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‘I wore a mask’ – one Leyland man’s journey to opening up about mental health

Posted on - 10th October, 2020 - 7:00pm | Author - | Posted in - Charities, Health, Lostock Hall, People, Preston News
Bob with his family
Bob with his family

A Leyland man is speaking out about his struggles with mental health.

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Husband and father-of-three Bob Flood says opening up to family and friends has helped him manage his anxiety and depression.

Now, as a Movember Ambassador, Bob is spreading the message that talking about mental health is key to being well.

Read more: How a Ribbleton community garden is supporting men with anxiety, depression and loneliness

It’s just over eight years since Bob, 39, first confided in his wife Becky that he wasn’t feeling himself.

Bob said: “I’ve struggled for most of my adult life with anxiety and depression. It peaked before our first child was born. I was working hard and doing long hours. I was dealing with the thought of becoming a parent, and how I’d manage to be the best dad I could be. Everything was getting on top of me and I wasn’t in a good place. I was down and impatient, and whenever I got home from work I just wanted to be on my own.

“Fortunately I could tell Becky I wasn’t feeling myself. Once I did it was a massive relief and a weight lifted off my shoulders.”

Becky, who is from Lostock Hall, said: “When Bob told me what was going on, I felt helpless. I didn’t know what to do or how to help. But it was a consistent theme of Bob coming home and not being himself. He was taking it out on me when he was feeling down, so I recommended he went to see the doctor.”

Bob with wife Becky - she said she felt "helpless" when she found out Bob was struggling
Bob with wife Becky – she said she felt “helpless” when she found out Bob was struggling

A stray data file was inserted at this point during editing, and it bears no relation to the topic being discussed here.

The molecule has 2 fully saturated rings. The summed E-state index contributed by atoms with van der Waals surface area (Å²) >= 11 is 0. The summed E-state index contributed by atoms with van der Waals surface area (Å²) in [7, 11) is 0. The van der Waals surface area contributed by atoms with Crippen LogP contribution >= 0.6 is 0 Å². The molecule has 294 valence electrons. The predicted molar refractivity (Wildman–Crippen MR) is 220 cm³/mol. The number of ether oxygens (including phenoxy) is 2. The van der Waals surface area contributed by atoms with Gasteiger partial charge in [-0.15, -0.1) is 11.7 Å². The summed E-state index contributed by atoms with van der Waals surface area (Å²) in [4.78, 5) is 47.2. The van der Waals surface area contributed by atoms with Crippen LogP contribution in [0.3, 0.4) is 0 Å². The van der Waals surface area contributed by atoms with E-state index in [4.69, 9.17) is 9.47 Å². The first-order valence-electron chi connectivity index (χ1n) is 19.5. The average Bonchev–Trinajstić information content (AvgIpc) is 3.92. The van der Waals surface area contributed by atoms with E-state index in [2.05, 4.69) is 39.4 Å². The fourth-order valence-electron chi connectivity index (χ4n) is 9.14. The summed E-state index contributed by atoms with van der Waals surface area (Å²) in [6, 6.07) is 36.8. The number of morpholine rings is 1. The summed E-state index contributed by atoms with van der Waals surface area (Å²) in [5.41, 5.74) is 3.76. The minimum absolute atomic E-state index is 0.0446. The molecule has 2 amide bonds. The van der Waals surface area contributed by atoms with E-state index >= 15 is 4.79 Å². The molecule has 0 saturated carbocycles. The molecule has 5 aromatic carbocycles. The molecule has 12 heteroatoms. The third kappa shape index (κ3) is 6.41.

Bob followed Becky’s advice and was given a 12-month course of anti-depressants. He says he was lucky to access talking therapy through the NHS. However it would be years before Bob fully opened up to those close to him.

“Nobody other than Becky knew at that time. It took me six months before I could tell anyone else, and then I told my best mate I wasn’t feeling too good.

“I wanted to tell people, but I was someone you’d never expect to be anxious or depressed. On the face of it, everything was okay. I had a good job and fantastic wife, parents and friends.

“I’d go for a night out and play football on a Sunday morning. I would be feeling terrible and nobody would know. It was isolating and lonely. It felt like putting on a mask because I wasn’t the happy person I was portraying.

“I thought if I was to say ‘I’ve got a house, a job, we’re expecting a child – and by the way I’m depressed’ then people would say ‘Why?’. It was an added pressure thinking people wouldn’t understand, but you should be able to say ‘This isn’t me’. Sometimes you don’t have to have a reason.”




Bob, who is originally from Reading, gradually told more people about his mental health, but it was seven years before he confided in his parents.

“My mum and dad are from Ireland and they moved back there when I was 18. I chose to stay in Reading. Looking back, it was then when things started getting on top of me, but at that age you don’t think about anxiety and depression until it’s too late.